So Darrow wound up in Tent City. He'd rather be working and housed, but compared with the alternatives, life beneath the underpass isn't so bad. He gets along well with pretty much everyone, and his neighbors respect his space. He's surrounded his tent with a small dirt levee that's more decorative than functional. He sometimes uses a broom to sweep excess dirt from the resulting enclosure. His appearance is similarly tidy. He has pale blue eyes and trimmed white hair that's invariably covered with a baseball cap. His clothes — a well-fitting red sweater and jeans — are carefully chosen and somehow free of the ash-colored dust that coats everything else beneath I-45.
He's not quite sure what to make of the prospect of being on French television, but he's been happy to play along. He and Levin have been working on "scripting stuff," he says. "It's like, 'Here's what we're going to do today: a shot of you with your bicycle, riding down there to CitySquare.'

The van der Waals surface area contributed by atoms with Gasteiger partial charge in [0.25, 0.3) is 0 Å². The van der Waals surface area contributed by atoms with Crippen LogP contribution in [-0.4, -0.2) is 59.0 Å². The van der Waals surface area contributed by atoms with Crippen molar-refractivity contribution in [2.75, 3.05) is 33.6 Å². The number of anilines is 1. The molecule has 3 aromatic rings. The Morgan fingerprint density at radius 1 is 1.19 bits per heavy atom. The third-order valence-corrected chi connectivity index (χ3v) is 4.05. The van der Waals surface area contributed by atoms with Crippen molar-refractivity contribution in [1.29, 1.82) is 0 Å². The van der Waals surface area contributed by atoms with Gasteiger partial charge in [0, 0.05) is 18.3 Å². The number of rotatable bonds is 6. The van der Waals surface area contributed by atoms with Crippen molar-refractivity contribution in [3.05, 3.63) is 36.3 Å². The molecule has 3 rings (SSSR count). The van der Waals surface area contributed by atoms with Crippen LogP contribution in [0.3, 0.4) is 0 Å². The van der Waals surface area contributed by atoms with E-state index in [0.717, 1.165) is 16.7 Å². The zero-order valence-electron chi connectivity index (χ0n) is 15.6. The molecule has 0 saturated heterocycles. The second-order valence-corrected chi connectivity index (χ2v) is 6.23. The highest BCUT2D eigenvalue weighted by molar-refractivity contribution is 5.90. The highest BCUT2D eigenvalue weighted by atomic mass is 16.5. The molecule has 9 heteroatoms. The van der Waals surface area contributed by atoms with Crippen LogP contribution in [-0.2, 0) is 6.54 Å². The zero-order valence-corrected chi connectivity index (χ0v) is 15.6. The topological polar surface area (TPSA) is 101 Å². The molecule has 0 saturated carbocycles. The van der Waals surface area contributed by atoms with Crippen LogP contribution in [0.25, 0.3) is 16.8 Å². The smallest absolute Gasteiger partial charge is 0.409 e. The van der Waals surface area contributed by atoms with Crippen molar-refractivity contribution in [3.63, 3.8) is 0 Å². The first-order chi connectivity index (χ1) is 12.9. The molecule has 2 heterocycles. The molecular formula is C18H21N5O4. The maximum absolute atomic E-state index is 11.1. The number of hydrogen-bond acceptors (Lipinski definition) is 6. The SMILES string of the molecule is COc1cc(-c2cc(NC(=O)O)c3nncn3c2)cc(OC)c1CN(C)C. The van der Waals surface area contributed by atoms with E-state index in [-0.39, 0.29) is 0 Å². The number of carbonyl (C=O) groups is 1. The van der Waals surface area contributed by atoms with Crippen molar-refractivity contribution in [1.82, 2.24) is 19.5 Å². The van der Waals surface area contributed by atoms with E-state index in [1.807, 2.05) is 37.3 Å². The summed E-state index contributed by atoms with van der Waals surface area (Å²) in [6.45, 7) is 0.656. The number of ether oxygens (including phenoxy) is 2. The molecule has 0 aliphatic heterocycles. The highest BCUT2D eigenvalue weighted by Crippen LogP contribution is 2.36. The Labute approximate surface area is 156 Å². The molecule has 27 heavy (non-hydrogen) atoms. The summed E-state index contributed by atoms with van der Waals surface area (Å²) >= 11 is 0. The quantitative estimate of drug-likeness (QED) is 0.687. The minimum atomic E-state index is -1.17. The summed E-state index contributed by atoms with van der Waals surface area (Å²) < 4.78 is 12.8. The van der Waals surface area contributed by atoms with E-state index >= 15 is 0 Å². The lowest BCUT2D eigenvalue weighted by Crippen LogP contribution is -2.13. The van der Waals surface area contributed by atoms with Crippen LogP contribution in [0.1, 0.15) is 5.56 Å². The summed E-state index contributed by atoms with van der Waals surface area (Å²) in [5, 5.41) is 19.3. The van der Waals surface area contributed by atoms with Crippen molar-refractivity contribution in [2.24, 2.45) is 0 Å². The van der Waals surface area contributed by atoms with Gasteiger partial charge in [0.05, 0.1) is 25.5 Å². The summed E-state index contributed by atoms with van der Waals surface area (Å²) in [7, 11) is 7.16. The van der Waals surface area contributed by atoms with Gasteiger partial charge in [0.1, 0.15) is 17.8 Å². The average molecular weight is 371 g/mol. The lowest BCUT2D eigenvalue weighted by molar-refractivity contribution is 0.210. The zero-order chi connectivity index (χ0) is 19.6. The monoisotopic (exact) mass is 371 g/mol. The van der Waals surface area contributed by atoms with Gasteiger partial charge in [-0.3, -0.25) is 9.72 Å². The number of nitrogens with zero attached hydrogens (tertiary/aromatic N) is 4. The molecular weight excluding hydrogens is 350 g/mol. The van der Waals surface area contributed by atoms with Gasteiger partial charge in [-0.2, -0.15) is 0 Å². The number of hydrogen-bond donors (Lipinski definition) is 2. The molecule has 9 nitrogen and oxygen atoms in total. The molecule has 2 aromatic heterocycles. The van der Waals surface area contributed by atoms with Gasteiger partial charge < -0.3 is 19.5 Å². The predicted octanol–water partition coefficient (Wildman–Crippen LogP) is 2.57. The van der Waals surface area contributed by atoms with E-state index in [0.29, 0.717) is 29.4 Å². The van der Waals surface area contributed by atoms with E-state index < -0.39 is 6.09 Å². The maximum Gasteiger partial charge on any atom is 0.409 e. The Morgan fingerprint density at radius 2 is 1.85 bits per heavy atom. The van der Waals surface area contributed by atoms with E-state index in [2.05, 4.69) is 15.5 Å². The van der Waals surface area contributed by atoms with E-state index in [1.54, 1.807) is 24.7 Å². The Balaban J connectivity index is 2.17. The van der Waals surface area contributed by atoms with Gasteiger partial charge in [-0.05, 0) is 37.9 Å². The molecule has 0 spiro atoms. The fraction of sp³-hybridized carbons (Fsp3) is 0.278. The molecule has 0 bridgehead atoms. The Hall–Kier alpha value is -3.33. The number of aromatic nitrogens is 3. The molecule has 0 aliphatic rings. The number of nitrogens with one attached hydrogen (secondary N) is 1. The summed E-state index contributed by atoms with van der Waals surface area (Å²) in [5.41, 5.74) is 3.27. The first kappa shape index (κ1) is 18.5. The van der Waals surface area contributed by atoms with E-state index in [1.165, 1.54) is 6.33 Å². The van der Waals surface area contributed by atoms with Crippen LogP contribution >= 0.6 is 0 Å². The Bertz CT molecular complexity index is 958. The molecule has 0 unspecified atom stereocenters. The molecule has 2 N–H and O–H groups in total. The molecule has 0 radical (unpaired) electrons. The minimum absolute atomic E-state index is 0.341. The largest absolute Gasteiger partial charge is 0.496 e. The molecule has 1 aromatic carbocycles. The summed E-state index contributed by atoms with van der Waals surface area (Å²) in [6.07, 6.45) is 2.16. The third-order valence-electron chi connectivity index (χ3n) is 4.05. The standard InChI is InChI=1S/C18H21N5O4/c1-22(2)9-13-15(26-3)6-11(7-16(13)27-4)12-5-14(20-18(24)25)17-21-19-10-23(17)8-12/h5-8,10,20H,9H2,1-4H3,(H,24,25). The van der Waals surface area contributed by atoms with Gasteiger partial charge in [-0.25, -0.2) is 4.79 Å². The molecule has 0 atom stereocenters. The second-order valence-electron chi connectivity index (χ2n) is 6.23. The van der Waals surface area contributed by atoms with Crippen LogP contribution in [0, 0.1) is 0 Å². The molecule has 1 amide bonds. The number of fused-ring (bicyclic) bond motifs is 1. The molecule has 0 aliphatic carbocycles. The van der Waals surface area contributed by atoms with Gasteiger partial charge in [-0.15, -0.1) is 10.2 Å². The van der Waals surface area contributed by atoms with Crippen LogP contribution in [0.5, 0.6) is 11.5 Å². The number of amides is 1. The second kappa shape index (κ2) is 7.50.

"OK, that's cool, so we'll set it up, and maybe [it'll be] like, 'You're going too fast, you're going too slow,' but that's the only thing is sometimes I'm, like, a little too fast or too slow. But as far as the dialect and talking, she's like, 'Man you're a natural.' She even said you need to quit being such a natural. Don't ham it up." On the morning Levin arrived with her cameraman, Francoise, to film, Darrow cleaned up his tent. "She's like, 'No, you've got to mess it up,' So I'm like, "All right,' so I go in there psssshk, and it's like, alright."
Levin says Darrow was playing too hard to the camera; she's after "slice of life" footage that hasn't been sanitized.
Levin's methods are different, but she is working within a genre — the puzzled dispatch from America — that's well-established in France. Its most famous practitioner by far was Alexis de Tocqueville, who embedded himself in the United States for several years in the mid-19th century, compiling his observations into the two-volume tome Democracy in America.